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Asymmetries in Heterogeneous Integrated Areas: Evidence from Intra-EU Sectoral Trade

  • Helena Marques

    ()

    (University of Manchester)

This paper estimates gravity models for both directions of trade between the EU-15 and the CEEC-10. The two groups form a heterogeneous integrated area (EU-27) with respect to country size, income levels, relative factor endowments and a different history of economic systems. The estimation was conducted on industries with different degrees of scale economies and factor-intensities in the presence of both spatial (distance and borders) and non-spatial (Eastern enlargements and Euro membership) trade costs. The results highlight the asymmetry in intra-bloc trade when the latter is heterogeneous: country size, income, factor endowments and the various trade barriers or facilitators are found to be significant determinants of intra-EU trade but to an extent that is country and industry-specific. The results also show how this heterogeneity eliminates the equivalence between exports and imports as the dependent variable in gravity models and makes the results sensitive to the definition of the bilateral flows to be estimated.

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File URL: http://www.infer-research.net/files_publications/WP2008_2.pdf
File Function: First version, 2008
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Paper provided by International Network for Economic Research - INFER in its series Working Papers with number 2008.2.

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Length: 21 pages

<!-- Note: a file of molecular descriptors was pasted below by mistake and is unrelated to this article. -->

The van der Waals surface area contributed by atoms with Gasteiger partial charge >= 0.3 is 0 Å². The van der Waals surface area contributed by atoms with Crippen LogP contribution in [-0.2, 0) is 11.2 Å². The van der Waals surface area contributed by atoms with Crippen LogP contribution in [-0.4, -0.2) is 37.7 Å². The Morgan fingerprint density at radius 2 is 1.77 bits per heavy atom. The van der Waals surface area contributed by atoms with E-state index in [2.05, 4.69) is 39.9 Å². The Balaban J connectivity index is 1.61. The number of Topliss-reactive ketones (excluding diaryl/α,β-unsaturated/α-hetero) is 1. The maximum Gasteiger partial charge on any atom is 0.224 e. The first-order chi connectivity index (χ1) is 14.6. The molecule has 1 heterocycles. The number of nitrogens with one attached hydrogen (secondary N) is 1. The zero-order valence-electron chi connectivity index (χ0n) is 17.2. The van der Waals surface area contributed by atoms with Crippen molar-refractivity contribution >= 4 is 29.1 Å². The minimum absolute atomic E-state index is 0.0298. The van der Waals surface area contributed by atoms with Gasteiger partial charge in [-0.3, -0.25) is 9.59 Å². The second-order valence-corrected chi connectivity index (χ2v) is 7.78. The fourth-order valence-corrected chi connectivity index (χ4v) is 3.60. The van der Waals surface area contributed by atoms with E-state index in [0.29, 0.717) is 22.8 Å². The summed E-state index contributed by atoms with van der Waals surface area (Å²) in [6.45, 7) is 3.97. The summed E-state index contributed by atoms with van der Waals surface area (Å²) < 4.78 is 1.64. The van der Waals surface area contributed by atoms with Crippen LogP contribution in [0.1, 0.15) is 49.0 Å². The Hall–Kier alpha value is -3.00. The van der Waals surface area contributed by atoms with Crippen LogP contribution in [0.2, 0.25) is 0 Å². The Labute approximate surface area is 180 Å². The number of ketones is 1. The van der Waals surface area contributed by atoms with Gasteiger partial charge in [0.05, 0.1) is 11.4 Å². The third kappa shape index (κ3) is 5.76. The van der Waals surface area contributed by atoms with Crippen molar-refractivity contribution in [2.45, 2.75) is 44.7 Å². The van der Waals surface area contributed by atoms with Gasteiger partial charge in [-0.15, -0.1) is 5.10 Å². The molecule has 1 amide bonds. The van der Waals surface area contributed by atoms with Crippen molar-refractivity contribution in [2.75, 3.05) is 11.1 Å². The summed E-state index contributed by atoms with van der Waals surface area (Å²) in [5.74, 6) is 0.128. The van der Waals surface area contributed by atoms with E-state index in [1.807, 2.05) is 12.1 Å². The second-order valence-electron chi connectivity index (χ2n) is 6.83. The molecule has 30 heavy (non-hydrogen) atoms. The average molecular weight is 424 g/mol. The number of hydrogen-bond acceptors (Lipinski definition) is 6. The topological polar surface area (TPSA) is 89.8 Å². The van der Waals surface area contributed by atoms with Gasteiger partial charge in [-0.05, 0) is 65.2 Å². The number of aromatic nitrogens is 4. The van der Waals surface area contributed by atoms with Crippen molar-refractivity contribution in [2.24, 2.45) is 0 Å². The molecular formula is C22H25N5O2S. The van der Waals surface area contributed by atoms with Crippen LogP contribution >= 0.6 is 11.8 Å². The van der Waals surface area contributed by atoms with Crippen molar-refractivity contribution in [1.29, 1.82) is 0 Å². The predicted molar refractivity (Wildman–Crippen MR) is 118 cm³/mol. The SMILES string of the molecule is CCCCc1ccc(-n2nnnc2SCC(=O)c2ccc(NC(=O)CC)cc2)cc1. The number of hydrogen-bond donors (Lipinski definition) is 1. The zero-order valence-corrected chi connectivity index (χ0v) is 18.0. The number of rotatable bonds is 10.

Date of creation: 2008
Date of revision:
Handle: RePEc:inf:wpaper:2008.2
Contact details of provider: Web page: http://www.infer-research.net/
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  1. Robert C. Feenstra & James R. Markusen & Andrew K. Rose, 2001. "Using the gravity equation to differentiate among alternative theories of trade," Canadian Journal of Economics, Canadian Economics Association, vol. 34(2), pages 430-447, May.
  2. Helena Marques, 2008. "Trade And Factor Flows In A Diverse Eu: What Lessons For The Eastern Enlargement(S)?," Journal of Economic Surveys, Wiley Blackwell, vol. 22(2), pages 364-408, 04.
  3. Donald R. Davis & David E. Weinstein, 1998. "Economic geography and regional production structure: an empirical investigation," Staff Reports 40, Federal Reserve Bank of New York.
  4. Christos Papazoglou & Eric J. Pentecost & Helena Marques, 2006. "A Gravity Model Forecast of the Potential Trade Effects of EU Enlargement: Lessons from 2004 and Path-dependency in Integration," The World Economy, Wiley Blackwell, vol. 29(8), pages 1077-1089, 08.
  5. Black,Stanley W., 2008. "Europe's Economy Looks East," Cambridge Books, Cambridge University Press, number 9780521088237.
  6. Henriksen, Espen & Steen, Frode & Ulltveit-Moe, Karen-Helene, 2001. "Economies of Scale in European Manufacturing Revisited," CEPR Discussion Papers 2896, C.E.P.R. Discussion Papers.
  7. Laszlo Matyas, 1997. "Proper Econometric Specification of the Gravity Model," The World Economy, Wiley Blackwell, vol. 20(3), pages 363-368, 05.
  8. Davis, Donald R. & Weinstein, David E., 2003. "Market access, economic geography and comparative advantage: an empirical test," Journal of International Economics, Elsevier, vol. 59(1), pages 1-23, January.
  9. Fratianni, Michele & Kang, Heejoon, 2006. "Heterogeneous distance-elasticities in trade gravity models," Economics Letters, Elsevier, vol. 90(1), pages 68-71, January.
  10. Andrew K. Rose, 2000. "One money, one market: the effect of common currencies on trade," Economic Policy, CEPR;CES;MSH, vol. 15(30), pages 7-46, 04.
  11. Paul Grauwe & Frauke Skudelny, 2000. "The impact of EMU on trade flows," Review of World Economics (Weltwirtschaftliches Archiv), Springer, vol. 136(3), pages 381-402, 09.
  12. Yener Kandogan, 2008. "Falling walls and lifting curtains: analysis of border effects in transition countries," The Journal of International Trade & Economic Development, Taylor & Francis Journals, vol. 17(1), pages 85-104.
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